Important achievements in China-Cuba ties today have been achieved thus far in trade and finance, renewable energy and biotechnology.

Chinese companies are also investing in business in Cuba. A Chinese company, Yutong, has established a bus assembly plant on the island, producing the state-owned buses that transport thousands of Cubans from point to point, day and night.

Chinese companies are also being encouraged and invited by both sides to invest in and do business with Cuba, especially in the new Special Development Zone of Mariel (ZEDM). These include companies linked to biopharmaceuticals and renewable energy, as well as others interested in participating in national Cuban projects.

China is also interested in Cuba's internationally-acknowledged significant achievements in healthcare.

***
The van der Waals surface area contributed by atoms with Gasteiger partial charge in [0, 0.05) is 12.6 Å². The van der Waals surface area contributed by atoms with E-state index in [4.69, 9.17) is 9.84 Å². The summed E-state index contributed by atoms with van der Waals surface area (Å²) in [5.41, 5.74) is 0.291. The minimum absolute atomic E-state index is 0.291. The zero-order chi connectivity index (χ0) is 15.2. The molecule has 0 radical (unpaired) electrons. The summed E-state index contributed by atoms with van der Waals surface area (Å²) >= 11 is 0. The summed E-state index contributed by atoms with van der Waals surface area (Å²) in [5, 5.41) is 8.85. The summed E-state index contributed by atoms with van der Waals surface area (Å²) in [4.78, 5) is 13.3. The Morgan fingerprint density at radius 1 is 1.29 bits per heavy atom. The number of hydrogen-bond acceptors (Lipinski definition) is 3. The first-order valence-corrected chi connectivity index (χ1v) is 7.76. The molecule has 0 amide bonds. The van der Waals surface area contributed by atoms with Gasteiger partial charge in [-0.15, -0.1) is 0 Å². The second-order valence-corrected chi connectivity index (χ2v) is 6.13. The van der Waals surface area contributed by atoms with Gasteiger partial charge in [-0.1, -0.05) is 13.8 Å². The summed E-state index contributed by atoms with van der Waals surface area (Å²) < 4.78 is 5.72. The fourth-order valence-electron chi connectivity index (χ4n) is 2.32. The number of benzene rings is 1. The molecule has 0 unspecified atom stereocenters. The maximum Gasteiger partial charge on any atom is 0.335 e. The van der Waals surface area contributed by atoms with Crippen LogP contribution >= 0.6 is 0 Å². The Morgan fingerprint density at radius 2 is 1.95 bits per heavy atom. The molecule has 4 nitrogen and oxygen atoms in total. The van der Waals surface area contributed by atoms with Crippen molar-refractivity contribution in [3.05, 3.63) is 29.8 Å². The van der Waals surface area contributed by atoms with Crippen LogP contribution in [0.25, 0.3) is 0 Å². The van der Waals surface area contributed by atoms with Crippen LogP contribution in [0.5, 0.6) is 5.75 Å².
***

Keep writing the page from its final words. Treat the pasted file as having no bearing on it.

China-Cuba ties do continue to strengthen each year – just as fast as China's relations have been developing with the rest of the Latin American and the Caribbean region, especially with recently-announced new policies based and focused on economics, trade, culture, international affairs and mutual cooperation.

China's new joint-development model focuses on "logistics, energy and informatics" to promote "beneficial interaction between companies, society and governments" and "expansion of financing channels, such as loans and insurance."

But all this is not by accident. China is in fact the number one (or number two) trading partner with most Latin American and Caribbean states, as economic exchanges, in particular, have grown by leaps and bounds in recent times.